Graphite-Inspired Exhibit Sparks Studies of Local Connections to Pencil and Paper

Graphite-Inspired Exhibit Sparks Studies of Local Connections to Pencil and Paper

Lead by a visit to the Springfield Museums’ new exhibit, Leaving Our Mark: In Celebration of the Pencil, families can explore not only the role of pencils and paper in art-making, but their ties to the history of western Massachusetts!

Honoring one of the most well-known, well-loved, and well-used art-making materials known to man, the Springfield Museums’ exhibit Leaving Our Mark: In Celebration of the Pencil spotlights the graphite-based tool with which most great artworks begin. Filled with numerous works created with graphite on paper, the exhibit brings to light the role that graphite plays (and has played) in the art world, paying homage to this basic yet incredibly versatile utensil. By visiting the exhibit, families can learn about the use of graphite as an artistic medium and view works that explore its potential. Families can also explore the history of western Massachusetts by using pencil and paper as a catalyst for learning!

On view from now through March 27th of 2016, Leaving Our Mark is made up of 62 pieces of artwork, carefully curated by local artist Steve Wilda. Though made using what can sometimes be thought of as the most basic of materials, the works included in the exhibit speak to the true potential of graphite in art-making and include rich detail within complex images. Visitors to the exhibit can even leave their own mark with graphite, adding their own graphite-based works to the exhibit’s Community Drawing Wall.

Originally used for marking sheep to show ownership, graphite became a material for drawing and writing during the 1500’s, when a large deposit was discovered in England. Following this discovery, graphite evolved in its use (and its manufacture into more sophisticated drawing tools) – evidence of which can be seen within the exhibit.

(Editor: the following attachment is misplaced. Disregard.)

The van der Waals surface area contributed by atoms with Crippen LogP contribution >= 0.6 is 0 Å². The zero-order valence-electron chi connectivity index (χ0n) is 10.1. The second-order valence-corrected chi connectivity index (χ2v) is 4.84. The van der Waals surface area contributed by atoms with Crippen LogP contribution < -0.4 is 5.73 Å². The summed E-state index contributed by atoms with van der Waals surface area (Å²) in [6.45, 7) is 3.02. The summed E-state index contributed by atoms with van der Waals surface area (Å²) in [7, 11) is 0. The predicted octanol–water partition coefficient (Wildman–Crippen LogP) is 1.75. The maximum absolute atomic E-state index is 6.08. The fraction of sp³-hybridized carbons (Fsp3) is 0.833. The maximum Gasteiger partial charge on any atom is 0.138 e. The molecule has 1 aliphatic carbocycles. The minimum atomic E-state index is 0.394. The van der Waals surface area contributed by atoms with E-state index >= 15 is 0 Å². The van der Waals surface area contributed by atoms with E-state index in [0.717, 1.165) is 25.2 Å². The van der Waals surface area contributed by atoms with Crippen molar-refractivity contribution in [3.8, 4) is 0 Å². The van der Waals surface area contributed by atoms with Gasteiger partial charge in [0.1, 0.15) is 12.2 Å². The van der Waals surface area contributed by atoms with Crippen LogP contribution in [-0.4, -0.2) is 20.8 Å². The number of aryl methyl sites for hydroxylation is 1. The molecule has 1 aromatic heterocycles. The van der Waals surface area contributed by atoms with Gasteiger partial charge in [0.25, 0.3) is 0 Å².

In addition to exploring the artistic potential afforded to artists by graphite, families can explore the role that pencils and paper have played in local history – beginning with one of the country’s earliest mining operations. In Sturbridge, families can visit Tantiusques, site of a graphite mine originally used by the Nipmuc people as a means of obtaining materials for ceremonial paints. Purchased (perhaps questionably so) by John Winthrop, Jr. of the Massachusetts Bay Colony in 1644, the site became one of New England’s first mining operations and was used to extract graphite, as well as lead and iron, until 1902. Today, the site is owned by the Trustees of Reservations and is home to a 1.5-mile wooded trail, a hike through which reveals much evidence of the area’s mining-filled past. Visitors can explore mine cuts, ditches, and tailing piles leftover from the heyday of graphite mining in Sturbridge, and can even find foundations of a house and barn that once belonged to a 19th century mine worker.

In Dalton, families can explore the material upon which graphite makes its mark: paper. The Crane Museum of Papermaking chronicles not only the history of papermaking techniques, but the specific history of Crane & Co., makers of fine, durable papers for nearly two centuries. Filling two large rooms of the company’s 1844 Old Stone Mill, the museum is located on the edge of the Housatonic River – once the driving force behind the company’s operation. Visitors to the museum can peruse displays detailing the history of papermaking in the United States, from the Revolutionary War until the present. Families can also view a scale model of the vat house included in Crane’s very first mill, and can learn about the special techniques used by the company and the special uses that Crane paper has found, including currency and stock certificates.

Exploring Tantiusques and the Crane Museum of Papermaking adds a community-based element to studies of graphite-based art, and provides children with the opportunity to learn experientially about the roots of the two materials used in pencil-and-paper art-making. Additionally, examinations of local ties to the history of paper and graphite can help to illustrate the evolution that these materials (and the art made with them) have undergone during the past few centuries – the changes have happened quite rapidly, and the results are fascinating!

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